P[f=1|xi=0] = P[f=1|xi=1] for all xi

Equivalently, all degree 1 Fourier coeffs = 0

Functions with this property said to be

CORRELATION-IMMUNE

P[f=1|xi=0] = P[f=1|xi=1] for all xi

Geometrically:

11

10

e.g. n=2

01

00

P[f=1|xi=0] = P[f=1|xi=1] for all xi

Geometrically:

0

1

11

10

Parity(x1,x2)

01

00

0

1

P[f=1|xi=0] = P[f=1|xi=1] for all xi

Geometrically:

0

1

11

10

X1=1

X1=0

01

00

0

1

Other correlation-immune functions besides parity?
• f(x1,…,xn) = 1 iff x1 = x2 = … = xn
Correlation-immune functions and decision tree learners
• Decision tree learners in ML
• Popular machine learning approach (CART, C4.5)
• Given set of examples of Boolean function, build a decision tree
• Heuristics for decision tree learning
• Greedy, top-down
• Differ in way choose which variable to put in node
• Pick variable having highest “gain”
• P[f=1|xi=1] = P[f=1|xi=0] means 0 gain
• Correlation-immune functions problematic for decision tree learners
• Skewing: An efficient alternative to lookahead for decision tree induction. IJCAI 2003 [Page, Ray]
• Why skewing works: learning difficult Boolean functions with greedy tree learners. ICML 2005 [Rosell, Hellerstein, Ray, Page]

Story

Part One

n

• How many difficult functions?
• More than

# fns

n-1

2

2

n

• How many different hard functions?
• More than

SOMEONE MUST HAVE STUDIED THESE FUNCTIONS BEFORE…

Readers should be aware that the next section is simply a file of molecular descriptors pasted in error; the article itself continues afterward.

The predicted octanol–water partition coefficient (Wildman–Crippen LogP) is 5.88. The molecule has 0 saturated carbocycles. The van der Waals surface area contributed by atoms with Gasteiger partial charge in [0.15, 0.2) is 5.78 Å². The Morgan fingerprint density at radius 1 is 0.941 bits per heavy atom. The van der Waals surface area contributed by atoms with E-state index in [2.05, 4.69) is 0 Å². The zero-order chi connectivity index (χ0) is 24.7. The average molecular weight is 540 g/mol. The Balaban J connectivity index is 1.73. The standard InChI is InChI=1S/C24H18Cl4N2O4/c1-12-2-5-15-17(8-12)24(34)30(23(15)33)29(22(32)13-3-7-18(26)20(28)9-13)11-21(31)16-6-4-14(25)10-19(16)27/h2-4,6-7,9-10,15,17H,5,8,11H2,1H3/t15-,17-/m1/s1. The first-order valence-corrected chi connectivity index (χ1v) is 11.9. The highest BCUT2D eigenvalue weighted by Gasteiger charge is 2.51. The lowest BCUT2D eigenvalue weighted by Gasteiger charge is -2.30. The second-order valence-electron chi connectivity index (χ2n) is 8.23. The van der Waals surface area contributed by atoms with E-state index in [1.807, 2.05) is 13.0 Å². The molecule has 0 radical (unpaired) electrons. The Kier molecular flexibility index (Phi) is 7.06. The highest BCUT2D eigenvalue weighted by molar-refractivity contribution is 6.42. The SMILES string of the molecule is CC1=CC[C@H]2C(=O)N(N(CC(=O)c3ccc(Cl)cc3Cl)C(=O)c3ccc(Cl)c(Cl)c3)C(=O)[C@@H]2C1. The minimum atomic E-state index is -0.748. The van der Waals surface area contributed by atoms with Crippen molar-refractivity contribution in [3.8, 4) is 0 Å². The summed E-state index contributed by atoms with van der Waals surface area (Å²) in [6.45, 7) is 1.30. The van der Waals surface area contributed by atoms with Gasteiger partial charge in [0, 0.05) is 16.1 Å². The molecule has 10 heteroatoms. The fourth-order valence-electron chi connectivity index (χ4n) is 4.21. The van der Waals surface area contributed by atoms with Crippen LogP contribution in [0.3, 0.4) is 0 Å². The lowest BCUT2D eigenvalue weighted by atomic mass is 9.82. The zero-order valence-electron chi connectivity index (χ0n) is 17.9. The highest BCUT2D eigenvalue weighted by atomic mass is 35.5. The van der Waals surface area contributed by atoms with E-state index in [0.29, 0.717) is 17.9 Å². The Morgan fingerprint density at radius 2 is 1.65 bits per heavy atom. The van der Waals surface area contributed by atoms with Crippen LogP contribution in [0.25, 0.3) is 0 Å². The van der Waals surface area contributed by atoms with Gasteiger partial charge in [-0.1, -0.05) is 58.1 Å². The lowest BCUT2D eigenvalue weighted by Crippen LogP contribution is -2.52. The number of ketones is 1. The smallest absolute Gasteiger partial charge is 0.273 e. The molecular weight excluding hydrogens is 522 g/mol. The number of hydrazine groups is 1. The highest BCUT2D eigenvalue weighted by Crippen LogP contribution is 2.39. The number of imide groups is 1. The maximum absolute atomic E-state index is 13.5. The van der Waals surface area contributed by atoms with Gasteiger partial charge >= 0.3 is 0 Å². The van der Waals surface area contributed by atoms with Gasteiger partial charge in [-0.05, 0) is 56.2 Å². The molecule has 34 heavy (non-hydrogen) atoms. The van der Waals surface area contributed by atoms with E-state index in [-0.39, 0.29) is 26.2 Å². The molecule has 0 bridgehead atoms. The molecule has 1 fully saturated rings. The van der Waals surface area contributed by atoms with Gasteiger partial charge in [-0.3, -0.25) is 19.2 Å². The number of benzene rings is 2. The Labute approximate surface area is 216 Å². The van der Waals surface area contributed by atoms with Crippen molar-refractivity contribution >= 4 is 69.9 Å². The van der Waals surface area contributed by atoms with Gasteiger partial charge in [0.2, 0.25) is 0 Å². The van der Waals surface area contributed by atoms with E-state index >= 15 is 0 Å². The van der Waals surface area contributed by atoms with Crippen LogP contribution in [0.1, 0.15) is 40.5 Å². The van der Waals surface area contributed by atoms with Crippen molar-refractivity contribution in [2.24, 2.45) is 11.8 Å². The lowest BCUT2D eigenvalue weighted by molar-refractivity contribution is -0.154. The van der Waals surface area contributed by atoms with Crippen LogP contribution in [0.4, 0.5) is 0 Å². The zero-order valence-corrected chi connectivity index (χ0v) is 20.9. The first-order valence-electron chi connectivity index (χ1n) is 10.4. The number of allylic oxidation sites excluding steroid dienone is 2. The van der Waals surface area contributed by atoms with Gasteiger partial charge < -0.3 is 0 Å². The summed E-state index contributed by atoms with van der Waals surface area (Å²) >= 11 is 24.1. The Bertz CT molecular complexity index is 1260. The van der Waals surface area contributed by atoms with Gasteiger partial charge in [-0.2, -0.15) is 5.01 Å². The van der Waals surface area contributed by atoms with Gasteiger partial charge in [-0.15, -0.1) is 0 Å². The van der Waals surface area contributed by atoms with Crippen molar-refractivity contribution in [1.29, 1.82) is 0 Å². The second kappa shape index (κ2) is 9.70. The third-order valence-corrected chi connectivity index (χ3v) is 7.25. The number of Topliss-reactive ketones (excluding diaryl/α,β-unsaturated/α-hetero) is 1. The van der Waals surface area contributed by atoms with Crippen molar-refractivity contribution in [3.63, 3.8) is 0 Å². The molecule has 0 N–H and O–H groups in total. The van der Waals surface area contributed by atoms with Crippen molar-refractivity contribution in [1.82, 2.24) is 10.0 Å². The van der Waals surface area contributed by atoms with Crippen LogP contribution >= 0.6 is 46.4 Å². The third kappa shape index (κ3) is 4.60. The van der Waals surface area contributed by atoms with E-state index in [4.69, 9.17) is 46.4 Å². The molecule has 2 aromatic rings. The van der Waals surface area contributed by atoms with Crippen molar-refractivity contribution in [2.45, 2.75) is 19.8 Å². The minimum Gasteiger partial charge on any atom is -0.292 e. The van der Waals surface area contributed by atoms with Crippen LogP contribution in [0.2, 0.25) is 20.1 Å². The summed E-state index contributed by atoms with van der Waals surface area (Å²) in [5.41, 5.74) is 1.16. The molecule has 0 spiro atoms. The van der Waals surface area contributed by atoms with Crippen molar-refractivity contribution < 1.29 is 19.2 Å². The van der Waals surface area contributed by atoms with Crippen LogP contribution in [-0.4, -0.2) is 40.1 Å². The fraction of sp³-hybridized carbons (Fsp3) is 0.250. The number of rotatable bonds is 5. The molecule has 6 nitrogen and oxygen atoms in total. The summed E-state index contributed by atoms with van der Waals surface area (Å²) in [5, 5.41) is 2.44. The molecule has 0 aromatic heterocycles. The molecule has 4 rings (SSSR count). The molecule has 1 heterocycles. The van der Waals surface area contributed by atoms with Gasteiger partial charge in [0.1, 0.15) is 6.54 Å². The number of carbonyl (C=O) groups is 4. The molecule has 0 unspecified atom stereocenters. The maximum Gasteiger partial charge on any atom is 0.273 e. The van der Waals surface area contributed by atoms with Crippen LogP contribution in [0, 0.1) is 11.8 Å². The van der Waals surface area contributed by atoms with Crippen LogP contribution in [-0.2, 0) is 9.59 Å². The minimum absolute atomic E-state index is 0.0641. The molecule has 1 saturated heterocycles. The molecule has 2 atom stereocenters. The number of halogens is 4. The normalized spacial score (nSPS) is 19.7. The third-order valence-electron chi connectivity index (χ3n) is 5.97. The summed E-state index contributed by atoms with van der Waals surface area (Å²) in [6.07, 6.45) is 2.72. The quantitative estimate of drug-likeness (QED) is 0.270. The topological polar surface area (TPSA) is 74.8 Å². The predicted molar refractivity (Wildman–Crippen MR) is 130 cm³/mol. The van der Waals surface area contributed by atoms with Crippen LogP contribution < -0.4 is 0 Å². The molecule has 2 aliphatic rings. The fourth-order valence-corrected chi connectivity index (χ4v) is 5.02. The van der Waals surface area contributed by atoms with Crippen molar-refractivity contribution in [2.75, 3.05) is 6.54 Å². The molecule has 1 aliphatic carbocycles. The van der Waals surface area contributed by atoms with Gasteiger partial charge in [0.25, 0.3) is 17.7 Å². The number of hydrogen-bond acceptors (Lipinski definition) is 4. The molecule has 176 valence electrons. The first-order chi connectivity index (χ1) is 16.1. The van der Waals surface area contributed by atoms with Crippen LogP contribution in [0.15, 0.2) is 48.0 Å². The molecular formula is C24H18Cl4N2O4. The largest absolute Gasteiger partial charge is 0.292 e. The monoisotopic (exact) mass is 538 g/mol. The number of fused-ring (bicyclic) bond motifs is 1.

# fns

n/2

2

2

Story

Part Two

Roy, B. K. 2002. A Brief Outline of Research on Correlation Immune Functions. In Proceedings of the 7th Australian Conference on information Security and Privacy (July 03 - 05, 2002). L. M. Batten and J. Seberry, Eds. Lecture Notes In Computer Science, vol. 2384. Springer-Verlag, London, 379-394.
Correlation-immune functions
• k-correlation immune function
• For every subset S of the input variables s.t.

1 ≤ |S| ≤ k

P[f | S] = P[f]

• [Xiao, Massey 1988] Equivalently, all Fourier coefficients of degree i are 0, for

1 ≤ i ≤ k

Siegenthaler’s Theorem

If f is k-correlation immune, then the GF[2] polynomial for f has degree at most n-k.

Siegenthaler’s Theorem [1984]

If f is k-correlation immune, then the GF[2] polynomial for f has degree at most n-k.

Algorithm of Mossel, O’Donnell, Servedio [STOC 2003] based on this theorem

Non-uniform distributions
• Correlation-immune functions are defined wrt the uniform distribution
• What if distribution is biased?

e.g. each bit 1 with probability ¾

f(x1,x2) = parity(x1,x2)p=1 with probability 1/4

P[f=1|x1=1] ≠ P[f=1|x1=0]

For added irrelevant variables, would be equal

Correlation-immunity wrt p-biased distributions

Definitions

• f is correlation-immune wrt distributionD if

PD[f=1|xi=1] = PD[f=1|xi=0]

for all xi

• p-biased distribution Dp: each bit set to 1 independently with probability p
• For all p-biased distributions D,